# Check if they are internal or external at this time.
if (IsInNetwork($ipaddress, "10.0.0.0", "255.0.0.0")) {$host = $corehosts[array_rand( $corehosts )];  
} else  
{ $host = $exthosts[array_rand( $exthosts )]; }


#Now parse through the $targets list and see if the client has a local cache
foreach ($targets as &$value) {  
  if (IsInNetwork($ipaddress, $value[0], "255.255.255.0")) {
    $host = $value[1];
    $host2 = str_replace (".company.com:6081","",$host);
  }
}

#Finally setup the URL to use later on in the player definition
$url = "http://" . $host . "/video/video.m3u8";

?>

Setup some logging via syslog:

<?PHP  
syslog(5,"Video Started for ". $_SERVER['PHP_AUTH_USER'] . " from " .$ipaddress. " with URL: ". $url .' on ' . <_SERVER['HTTP_USER_AGENT']);  
?>

Player definition:

<?PHP  
#Block users from using the Termnial server farm to watch video
$bannedIPs = array("10.0.0.50", "10.0.0.51", "10.0.0.52");
if ( in_array($ipaddress, $bannedIPs) ) {  
print "<b>Access from this system is disallowed. Terminal Servers are inappropriate for streaming video.</b>";  
} else {
print '<div id="myElement">';  
print '<script type=\'text/javascript\'>';  
print  'jwplayer("myElement").setup({';                                                                            print 'file: "'.$url.'",';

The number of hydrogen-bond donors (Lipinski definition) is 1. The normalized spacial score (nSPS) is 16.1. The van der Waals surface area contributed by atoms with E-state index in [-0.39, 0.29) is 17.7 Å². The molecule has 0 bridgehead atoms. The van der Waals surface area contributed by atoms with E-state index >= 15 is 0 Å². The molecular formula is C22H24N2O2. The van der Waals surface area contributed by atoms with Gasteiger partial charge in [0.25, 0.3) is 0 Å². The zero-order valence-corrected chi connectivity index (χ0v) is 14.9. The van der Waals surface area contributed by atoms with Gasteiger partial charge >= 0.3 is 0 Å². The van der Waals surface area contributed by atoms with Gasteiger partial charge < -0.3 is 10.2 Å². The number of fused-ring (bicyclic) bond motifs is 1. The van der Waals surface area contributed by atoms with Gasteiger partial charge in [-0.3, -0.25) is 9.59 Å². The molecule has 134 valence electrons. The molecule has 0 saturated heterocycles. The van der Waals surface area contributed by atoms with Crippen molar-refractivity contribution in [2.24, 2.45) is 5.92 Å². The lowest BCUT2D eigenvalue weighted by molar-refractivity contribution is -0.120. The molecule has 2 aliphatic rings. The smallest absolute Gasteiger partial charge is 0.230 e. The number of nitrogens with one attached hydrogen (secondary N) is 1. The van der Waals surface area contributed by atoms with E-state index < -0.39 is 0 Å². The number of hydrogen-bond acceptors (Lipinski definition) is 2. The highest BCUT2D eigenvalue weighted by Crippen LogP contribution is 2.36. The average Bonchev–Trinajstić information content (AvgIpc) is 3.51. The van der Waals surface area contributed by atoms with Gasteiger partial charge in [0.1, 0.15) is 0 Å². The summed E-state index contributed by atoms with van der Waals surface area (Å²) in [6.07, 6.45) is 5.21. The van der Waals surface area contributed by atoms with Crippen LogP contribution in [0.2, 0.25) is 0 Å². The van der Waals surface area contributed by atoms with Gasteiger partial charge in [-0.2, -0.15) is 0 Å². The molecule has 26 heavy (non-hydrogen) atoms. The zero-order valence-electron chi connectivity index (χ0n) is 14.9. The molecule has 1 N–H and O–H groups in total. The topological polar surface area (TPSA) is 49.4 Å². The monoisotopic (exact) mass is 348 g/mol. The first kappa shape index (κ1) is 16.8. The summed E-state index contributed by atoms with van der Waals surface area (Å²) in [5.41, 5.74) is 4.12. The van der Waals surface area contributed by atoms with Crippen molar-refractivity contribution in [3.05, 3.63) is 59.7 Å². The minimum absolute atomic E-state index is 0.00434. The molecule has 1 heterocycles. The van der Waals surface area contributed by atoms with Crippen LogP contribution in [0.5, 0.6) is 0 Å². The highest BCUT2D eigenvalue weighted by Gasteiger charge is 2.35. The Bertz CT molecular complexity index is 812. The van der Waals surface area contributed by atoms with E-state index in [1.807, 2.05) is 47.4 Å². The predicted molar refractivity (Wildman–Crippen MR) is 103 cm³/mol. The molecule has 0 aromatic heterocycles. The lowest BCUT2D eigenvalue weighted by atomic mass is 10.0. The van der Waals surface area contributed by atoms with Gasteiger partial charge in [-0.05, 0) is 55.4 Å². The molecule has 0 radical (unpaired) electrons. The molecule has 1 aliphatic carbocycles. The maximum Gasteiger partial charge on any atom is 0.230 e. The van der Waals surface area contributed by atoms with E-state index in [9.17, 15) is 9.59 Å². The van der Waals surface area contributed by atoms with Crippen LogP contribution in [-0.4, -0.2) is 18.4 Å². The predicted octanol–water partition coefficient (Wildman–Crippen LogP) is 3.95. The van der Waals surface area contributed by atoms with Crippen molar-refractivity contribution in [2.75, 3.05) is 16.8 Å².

print 'width: 640,';  
print 'height: 360,';  
print 'image: "http://video.example.com/logo.png",';  
print 'autostart: true, controls: true, skin:"stormtrooper",';  
print 'androidhls: true';  
print  '});';  
print  '</script>';  
print '</div>';  
}
?>

PingFederate:

Above there are references to PHPAUTHUSER, which are used for logging. These are fed into Apache's environment via the Ping Federate Apache2 agent.

Detailed installation and configuration instructions are found here: PingFederate Apache Integration Kit 2.4.1 for Linux

Future?

A few things can be improved, which I will blog on soon:

  • Using service discovery to automatically populate table
  • Smarter discovery using latency
  • Better High Availability on the avconv transcode